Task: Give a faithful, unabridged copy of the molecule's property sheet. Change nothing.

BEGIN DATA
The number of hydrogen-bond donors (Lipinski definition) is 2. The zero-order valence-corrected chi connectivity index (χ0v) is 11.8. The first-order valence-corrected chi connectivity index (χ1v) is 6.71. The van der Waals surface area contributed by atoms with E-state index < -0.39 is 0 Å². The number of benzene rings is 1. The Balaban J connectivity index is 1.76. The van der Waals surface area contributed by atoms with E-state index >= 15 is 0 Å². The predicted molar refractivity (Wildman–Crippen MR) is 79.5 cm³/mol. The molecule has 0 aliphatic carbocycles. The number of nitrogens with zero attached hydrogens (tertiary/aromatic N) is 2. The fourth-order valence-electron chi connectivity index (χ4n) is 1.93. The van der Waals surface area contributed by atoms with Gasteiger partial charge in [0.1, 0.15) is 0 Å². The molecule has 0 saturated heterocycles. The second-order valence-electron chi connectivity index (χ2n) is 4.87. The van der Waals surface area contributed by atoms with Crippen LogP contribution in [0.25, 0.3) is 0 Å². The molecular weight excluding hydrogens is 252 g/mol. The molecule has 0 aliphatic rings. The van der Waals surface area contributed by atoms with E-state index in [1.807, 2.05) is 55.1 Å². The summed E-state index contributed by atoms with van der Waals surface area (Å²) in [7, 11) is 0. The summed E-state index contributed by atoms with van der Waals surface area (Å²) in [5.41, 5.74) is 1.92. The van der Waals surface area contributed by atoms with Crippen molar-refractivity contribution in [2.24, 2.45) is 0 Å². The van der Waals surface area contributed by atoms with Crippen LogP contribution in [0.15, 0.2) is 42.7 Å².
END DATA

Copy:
The number of hydrogen-bond donors (Lipinski definition) is 2. The zero-order valence-corrected chi connectivity index (χ0v) is 11.8. The first-order valence-corrected chi connectivity index (χ1v) is 6.71. The van der Waals surface area contributed by atoms with E-state index < -0.39 is 0 Å². The number of benzene rings is 1. The Balaban J connectivity index is 1.76. The van der Waals surface area contributed by atoms with E-state index >= 15 is 0 Å². The predicted molar refractivity (Wildman–Crippen MR) is 79.5 cm³/mol. The molecule has 0 aliphatic carbocycles. The number of nitrogens with zero attached hydrogens (tertiary/aromatic N) is 2. The fourth-order valence-electron chi connectivity index (χ4n) is 1.93. The van der Waals surface area contributed by atoms with Gasteiger partial charge in [0.1, 0.15) is 0 Å². The molecule has 0 saturated heterocycles. The second-order valence-electron chi connectivity index (χ2n) is 4.87. The van der Waals surface area contributed by atoms with Crippen LogP contribution in [0.25, 0.3) is 0 Å². The molecular weight excluding hydrogens is 252 g/mol. The molecule has 0 aliphatic rings. The van der Waals surface area contributed by atoms with E-state index in [1.807, 2.05) is 55.1 Å². The summed E-state index contributed by atoms with van der Waals surface area (Å²) in [7, 11) is 0. The summed E-state index contributed by atoms with van der Waals surface area (Å²) in [5.41, 5.74) is 1.92. The van der Waals surface area contributed by atoms with Crippen molar-refractivity contribution in [2.24, 2.45) is 0 Å². The van der Waals surface area contributed by atoms with Crippen LogP contribution in [0.15, 0.2) is 42.7 Å².